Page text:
, which is one of the leading air pollutants in many countries. Isoprene itself is normally not regarded as a pollutant, as it is one of the natural products from plants. Formation of tropospheric ozone is only possible in presence of high levels of NOx, which comes almost exclusively from industrial activities. In fact, isoprene can have the opposite effect and quench ozone formation under low levels of NOx.

Isoprene production from plants


Isoprene is made through the methyl-erythritol 4-phosphate pathway
Non-mevalonate pathway
The non-mevalonate pathway or 2-C-methyl-D-erythritol 4-phosphate/1-deoxy-D-xylulose 5-phosphate pathway of isoprenoid biosynthesis is an alternative metabolic pathway leading to the formation of isopentenyl pyrophosphate and dimethylallyl pyrophosphate that has been elucidated only...

 (MEP pathway, also called the non-mevalonate pathway) in the chloroplasts of plants. One of the two end products of MEP pathway, dimethylallyl diphosphate
Dimethylallyl pyrophosphate
Dimethylallyl pyrophosphate is an intermediate product of both mevalonic acid pathway and DOXP/MEP pathway. It is an isomer of isopentenyl pyrophosphate and exists in virtually all life forms...

 (DMADP), is catalyzed by the enzyme isoprene synthase
Isoprene synthase
In enzymology, an isoprene synthase is an enzyme that catalyzes the chemical reactionHence, this enzyme has one substrate, dimethylallyl diphosphate, and two products, isoprene and diphosphate....

 to form isoprene. Therefore, inhibitors that block the MEP pathway, such as fosmidomycin
Fosmidomycin
Fosmidomycin is an antibiotic that was originally isolated from culture broths of bacteria of the genus Streptomyces. It specifically inhibits DXP reductoisomerase, a key enzyme in the non-mevalonate pathway of isoprenoid biosynthesis. It is a structural analogue of 2-C-methyl-D-erythrose...

, also blocks isoprene formation. Isoprene emission increases dramatically with temperature and maximizes at around 40 °C. This has led to the hypothesis that isoprene may protect plants against heat stress (thermotolerance hypothesis, see below). Emission of isoprene is also observed in some bacteria and this is thought to come from non-enzymatic degradations from DMADP.

Regulation of isoprene emission


Isoprene emission in plants is controlled both by the availability of substrate (DMADP) and by enzyme (isoprene synthase) activity. In particular, light, CO2 and O2 dependencies of isoprene emission are controlled by substrate availability, whereas temperature dependency of isoprene emission is regulated both by substrate level and enzyme activity.

Biological roles


Isoprene emission appears to be a mechanism that trees use to combat abiotic stresses. In particular, isoprene has been shown to protect against moderate heat stresses (~ 40 °C). It was proposed that isoprene emission was specifically used by plants to protect against large fluctations in leaf temperature.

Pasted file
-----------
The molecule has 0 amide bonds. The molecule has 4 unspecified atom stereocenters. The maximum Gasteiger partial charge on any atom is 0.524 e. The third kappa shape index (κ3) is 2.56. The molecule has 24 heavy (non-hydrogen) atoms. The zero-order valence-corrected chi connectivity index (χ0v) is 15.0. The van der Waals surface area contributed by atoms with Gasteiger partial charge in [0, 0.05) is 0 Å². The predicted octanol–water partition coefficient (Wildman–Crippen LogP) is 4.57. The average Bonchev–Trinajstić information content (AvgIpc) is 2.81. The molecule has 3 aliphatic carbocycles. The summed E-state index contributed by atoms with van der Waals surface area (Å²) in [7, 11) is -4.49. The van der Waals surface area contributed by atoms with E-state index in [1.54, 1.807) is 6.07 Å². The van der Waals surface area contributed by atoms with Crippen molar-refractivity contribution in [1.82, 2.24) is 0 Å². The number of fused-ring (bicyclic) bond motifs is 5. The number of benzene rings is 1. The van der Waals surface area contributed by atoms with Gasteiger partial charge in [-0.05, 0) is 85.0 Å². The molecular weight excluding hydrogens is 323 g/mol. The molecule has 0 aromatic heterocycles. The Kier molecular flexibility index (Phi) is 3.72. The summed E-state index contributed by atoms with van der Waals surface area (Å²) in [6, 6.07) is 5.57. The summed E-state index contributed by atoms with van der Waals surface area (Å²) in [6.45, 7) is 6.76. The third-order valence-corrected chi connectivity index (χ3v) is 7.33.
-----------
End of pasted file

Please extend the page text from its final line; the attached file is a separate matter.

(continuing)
Isoprene is incorporated into and helps stabilize cell membranes in response to heat stress, conferring some tolerance to heat spikes. Isoprene may also confer some resistance to reactive oxygen species. The amount of isoprene released from isoprene-emitting vegetation depends on leaf mass, leaf area, light (particularly photosynthetic photon flux density, or PPFD), and leaf temperature. Thus, during the night, little isoprene is emitted from tree leaves, whereas daytime emissions are expected to be substantial during hot and sunny days, up to 25 μg/(g dry-leaf-weight)/hour in many oak species

Isoprene in other organisms


Isoprene is the most abundant hydrocarbon measurable in the breath of humans,
.
The estimated production rate of isoprene in the human body is 0.15 µmol
Mole (unit)
The mole is a unit of measurement used in chemistry to express amounts of a chemical substance, defined as an amount of a substance that contains as many elementary entities as there are atoms in 12 grams of pure carbon-12 , the isotope of carbon with atomic weight 12. This corresponds to a value...

/(kg·h), equivalent to approximately 17 mg/day for a person weighing 70 kg. Isoprene is also common in low concentrations in many foods.

Industrial production


Isoprene was first isolated by thermal decomposition of natural rubber. It is most readily available industrially as a byproduct of the thermal cracking
Cracking (chemistry)
In petroleum geology and chemistry, cracking is the process whereby complex organic molecules such as kerogens or heavy hydrocarbons are broken down into simpler molecules such as light hydrocarbons, by the breaking of carbon-carbon bonds in the precursors. The rate of cracking and the end products...

 of naphtha
Naphtha
Naphtha normally refers to a number of different flammable liquid mixtures of hydrocarbons, i.e., a component of natural gas condensate or a distillation product from petroleum, coal tar or peat boiling in a certain range and containing certain hydrocarbons. It is a broad term covering among the...

 or oil, as a side product in the production of ethylene
Ethylene
Ethylene is a gaseous organic compound with the formula . It is the simplest alkene . Because it contains a carbon-carbon double bond, ethylene is classified as an unsaturated hydrocarbon. Ethylene is widely used in industry and is also a plant hormone...

. About 800,000 tonnes are produced annually. About 95% of isoprene production is used to produce cis-1,4-polyisoprene—a synthetic
Synthetic rubber
Synthetic rubber is is any type of artificial elastomer, invariably a polymer. An elastomer is a material with the mechanical property that it can undergo much more elastic deformation under stress than most materials and still return to its previous size without permanent deformation...

 version of natural rubber
Rubber